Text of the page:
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World

IMF chief urges G20 to move faster on debt relief

  • We estimate that about 60 percent of low-income countries are in or at high risk of debt distress, double 2015 levels, says Georgieva
Published February 16, 2022

WASHINGTON: Advanced nations should "immediately" provide relief to developing nations whose debt burdens have swelled due to the Covid-19 pandemic, IMF Managing Director Kristalina Georgieva said Wednesday.

In a message to Group of 20 finance ministers and central bankers gathering in Jakarta this week, the IMF chief renewed her call for urgent action from creditors, warning of dire consequences if they fail to do so.

"We estimate that about 60 percent of low-income countries are in or at high risk of debt distress, double 2015 levels," Georgieva said in a blog post.

"These and many other economies will need... more grants and concessional financing, and more help to deal with debt immediately."

During the Covid-19 pandemic, the G20 put in place the Debt Service Suspension Initiative to help countries that ramped up borrowing to deal with the twin health and economic crises, but that program ended in December.

The G20's Common Framework meant to offer a way to restructure large debt loads remains subject to uncertainty, and only three countries -- Chad, Ethiopia and Zambia -- have requested a negotiation under its terms.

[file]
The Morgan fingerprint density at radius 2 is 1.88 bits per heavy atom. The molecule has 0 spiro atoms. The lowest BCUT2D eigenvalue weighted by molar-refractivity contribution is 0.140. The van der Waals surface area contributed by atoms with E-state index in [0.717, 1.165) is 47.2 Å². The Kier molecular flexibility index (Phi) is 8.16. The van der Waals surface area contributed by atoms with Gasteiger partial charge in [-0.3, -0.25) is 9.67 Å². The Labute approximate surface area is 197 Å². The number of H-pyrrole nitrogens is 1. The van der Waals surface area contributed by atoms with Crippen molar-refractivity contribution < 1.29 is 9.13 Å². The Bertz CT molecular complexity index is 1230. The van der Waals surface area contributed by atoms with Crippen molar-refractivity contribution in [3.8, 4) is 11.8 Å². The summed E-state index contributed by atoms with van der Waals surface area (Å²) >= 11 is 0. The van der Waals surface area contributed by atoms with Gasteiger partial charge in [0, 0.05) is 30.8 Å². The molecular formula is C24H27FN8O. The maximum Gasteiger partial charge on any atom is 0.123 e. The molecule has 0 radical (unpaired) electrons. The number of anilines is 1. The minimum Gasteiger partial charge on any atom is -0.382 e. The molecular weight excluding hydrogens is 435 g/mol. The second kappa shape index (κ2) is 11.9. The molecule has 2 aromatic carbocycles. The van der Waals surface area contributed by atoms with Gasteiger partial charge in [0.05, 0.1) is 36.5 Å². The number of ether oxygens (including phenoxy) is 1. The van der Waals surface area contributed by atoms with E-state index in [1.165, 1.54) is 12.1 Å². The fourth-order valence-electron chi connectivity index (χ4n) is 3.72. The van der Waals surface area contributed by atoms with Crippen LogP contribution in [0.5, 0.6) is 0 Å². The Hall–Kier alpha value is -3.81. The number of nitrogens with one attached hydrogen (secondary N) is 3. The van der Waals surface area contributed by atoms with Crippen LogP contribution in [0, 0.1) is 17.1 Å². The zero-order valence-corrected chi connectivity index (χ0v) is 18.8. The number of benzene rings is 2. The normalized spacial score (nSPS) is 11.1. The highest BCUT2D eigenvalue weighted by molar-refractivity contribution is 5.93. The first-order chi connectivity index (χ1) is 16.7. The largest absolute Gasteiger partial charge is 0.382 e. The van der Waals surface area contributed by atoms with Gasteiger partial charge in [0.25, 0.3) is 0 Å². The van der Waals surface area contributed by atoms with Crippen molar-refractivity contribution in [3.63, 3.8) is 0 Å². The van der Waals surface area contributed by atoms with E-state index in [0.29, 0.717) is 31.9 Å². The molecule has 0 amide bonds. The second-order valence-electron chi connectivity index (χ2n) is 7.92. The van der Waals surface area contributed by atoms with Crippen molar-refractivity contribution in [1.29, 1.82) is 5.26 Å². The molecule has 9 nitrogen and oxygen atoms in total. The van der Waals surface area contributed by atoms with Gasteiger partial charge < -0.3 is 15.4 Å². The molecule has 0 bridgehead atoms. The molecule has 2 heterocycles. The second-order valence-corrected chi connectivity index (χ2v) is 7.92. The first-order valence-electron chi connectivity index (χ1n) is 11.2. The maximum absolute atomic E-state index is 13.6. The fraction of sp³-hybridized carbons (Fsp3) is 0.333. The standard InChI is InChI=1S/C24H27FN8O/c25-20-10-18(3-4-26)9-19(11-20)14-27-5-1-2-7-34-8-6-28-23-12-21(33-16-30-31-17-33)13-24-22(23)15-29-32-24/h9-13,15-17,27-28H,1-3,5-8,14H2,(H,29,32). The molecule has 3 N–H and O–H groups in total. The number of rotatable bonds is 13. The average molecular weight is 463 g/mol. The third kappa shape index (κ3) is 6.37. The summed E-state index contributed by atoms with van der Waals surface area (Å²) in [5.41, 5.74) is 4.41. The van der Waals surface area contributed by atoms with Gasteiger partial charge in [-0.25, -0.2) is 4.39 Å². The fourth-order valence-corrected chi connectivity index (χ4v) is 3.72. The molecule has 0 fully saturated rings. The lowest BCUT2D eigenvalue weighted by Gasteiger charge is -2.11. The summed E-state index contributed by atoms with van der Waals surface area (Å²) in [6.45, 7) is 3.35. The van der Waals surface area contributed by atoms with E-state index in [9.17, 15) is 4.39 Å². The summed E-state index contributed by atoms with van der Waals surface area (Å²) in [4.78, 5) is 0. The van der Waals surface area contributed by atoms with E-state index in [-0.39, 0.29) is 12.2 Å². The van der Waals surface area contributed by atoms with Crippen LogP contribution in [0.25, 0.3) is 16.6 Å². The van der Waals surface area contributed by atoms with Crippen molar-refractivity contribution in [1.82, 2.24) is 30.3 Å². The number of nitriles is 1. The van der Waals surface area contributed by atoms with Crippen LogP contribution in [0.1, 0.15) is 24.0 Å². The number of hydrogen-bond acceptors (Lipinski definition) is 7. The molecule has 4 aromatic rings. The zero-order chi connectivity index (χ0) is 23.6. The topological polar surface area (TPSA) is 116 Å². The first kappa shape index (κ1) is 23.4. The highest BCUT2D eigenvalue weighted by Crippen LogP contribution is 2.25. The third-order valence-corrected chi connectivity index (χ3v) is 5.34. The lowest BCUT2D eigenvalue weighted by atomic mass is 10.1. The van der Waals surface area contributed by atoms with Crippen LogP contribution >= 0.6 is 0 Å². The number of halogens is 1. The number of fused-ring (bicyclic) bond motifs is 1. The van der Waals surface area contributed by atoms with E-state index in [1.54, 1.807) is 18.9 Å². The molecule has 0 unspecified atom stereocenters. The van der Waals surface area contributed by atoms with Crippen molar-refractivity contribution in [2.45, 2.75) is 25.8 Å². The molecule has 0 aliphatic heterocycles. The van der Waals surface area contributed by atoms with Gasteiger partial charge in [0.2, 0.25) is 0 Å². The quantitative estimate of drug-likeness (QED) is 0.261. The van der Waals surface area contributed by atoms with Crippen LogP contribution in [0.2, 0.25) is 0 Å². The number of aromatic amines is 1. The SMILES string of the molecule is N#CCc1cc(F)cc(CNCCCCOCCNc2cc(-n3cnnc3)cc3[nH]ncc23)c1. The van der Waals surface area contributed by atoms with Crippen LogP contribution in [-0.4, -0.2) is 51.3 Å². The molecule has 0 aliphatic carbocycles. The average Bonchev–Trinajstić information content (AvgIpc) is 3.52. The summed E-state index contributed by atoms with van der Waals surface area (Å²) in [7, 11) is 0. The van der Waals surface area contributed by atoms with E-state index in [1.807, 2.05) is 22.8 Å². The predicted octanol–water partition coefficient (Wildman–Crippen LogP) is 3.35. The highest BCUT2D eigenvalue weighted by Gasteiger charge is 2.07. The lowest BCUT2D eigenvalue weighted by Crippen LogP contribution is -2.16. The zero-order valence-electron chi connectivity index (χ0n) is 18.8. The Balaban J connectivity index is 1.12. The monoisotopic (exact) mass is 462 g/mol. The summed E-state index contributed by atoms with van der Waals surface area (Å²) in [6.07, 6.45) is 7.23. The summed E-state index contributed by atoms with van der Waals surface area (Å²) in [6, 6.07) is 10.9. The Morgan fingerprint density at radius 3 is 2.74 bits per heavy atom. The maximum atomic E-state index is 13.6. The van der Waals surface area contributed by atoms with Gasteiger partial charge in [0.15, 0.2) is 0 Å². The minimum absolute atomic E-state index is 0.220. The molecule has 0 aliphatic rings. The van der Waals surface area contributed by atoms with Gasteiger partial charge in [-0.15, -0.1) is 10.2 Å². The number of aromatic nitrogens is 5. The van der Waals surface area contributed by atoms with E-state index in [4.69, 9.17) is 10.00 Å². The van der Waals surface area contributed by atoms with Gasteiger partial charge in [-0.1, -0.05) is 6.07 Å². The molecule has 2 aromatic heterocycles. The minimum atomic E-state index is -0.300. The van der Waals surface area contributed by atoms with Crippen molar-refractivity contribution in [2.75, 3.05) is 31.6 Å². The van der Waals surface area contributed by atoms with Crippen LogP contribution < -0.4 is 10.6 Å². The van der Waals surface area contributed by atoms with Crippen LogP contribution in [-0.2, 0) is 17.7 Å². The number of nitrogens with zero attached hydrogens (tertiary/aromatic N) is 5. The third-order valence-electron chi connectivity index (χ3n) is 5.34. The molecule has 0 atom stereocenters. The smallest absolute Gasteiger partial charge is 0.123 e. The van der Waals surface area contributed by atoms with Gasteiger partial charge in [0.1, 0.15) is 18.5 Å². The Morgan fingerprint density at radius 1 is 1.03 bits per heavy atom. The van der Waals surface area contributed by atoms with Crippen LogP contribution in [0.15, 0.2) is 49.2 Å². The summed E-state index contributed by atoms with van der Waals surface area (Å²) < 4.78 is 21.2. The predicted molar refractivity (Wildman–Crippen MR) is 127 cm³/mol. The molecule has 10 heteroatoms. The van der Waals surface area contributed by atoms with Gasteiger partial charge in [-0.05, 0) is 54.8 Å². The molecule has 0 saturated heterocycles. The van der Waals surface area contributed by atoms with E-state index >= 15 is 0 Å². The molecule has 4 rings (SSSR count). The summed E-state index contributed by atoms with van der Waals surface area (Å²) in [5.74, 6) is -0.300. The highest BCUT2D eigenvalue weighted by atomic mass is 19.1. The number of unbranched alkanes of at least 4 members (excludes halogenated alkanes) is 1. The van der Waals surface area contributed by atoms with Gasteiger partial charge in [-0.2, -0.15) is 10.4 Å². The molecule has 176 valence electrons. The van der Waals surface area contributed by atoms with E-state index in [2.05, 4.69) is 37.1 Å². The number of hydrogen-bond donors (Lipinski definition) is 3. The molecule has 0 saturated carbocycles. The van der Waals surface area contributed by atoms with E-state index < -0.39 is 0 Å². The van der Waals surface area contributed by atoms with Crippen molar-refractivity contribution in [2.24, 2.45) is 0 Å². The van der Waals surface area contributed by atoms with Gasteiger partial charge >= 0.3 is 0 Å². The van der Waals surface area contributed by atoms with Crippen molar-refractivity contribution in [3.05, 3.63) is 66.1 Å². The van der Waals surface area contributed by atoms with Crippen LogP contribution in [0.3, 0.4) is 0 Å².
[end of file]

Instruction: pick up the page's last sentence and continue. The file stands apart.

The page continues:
World Bank economist warns of dangers of ignoring growing debt

Georgieva echoed the IMF's sister institution, the World Bank, calling for officials to take additional steps including "reinvigorating" the common framework, beginning with "a standstill on debt service payments during the negotiation under the framework."

She also called for the program to be extended "a wider range of highly indebted countries."

A key sticking point in the debt restructuring process is the lack of accurate information about borrowing levels, especially loans from China.

The Washington-based crisis lending institutions have called for greater transparency, including on the debts of private firms in those countries.

Addressing the debt will be especially critical as rising inflation has prompted a "policy pivot" by central banks in advanced economies which are raising interest rates, which in turn will put more pressure on borrowers.

Georgieva cautioned that if "financial conditions tighten suddenly, emerging and developing countries must be ready for potential capital flow reversals."

She said authorities may have to intervene in foreign exchange markets to deal with shocks, and even impose measures to contain the exodus of capital.

Georgieva stressed that beating Covid-19 worldwide remains critical to ensuring the economic recovery, noting the IMF projects "cumulative global output losses from the pandemic of nearly $13.8 trillion through 2024."

"Ending the pandemic will also help address the scars from economic long-Covid," caused by business disruptions and time lost by students.

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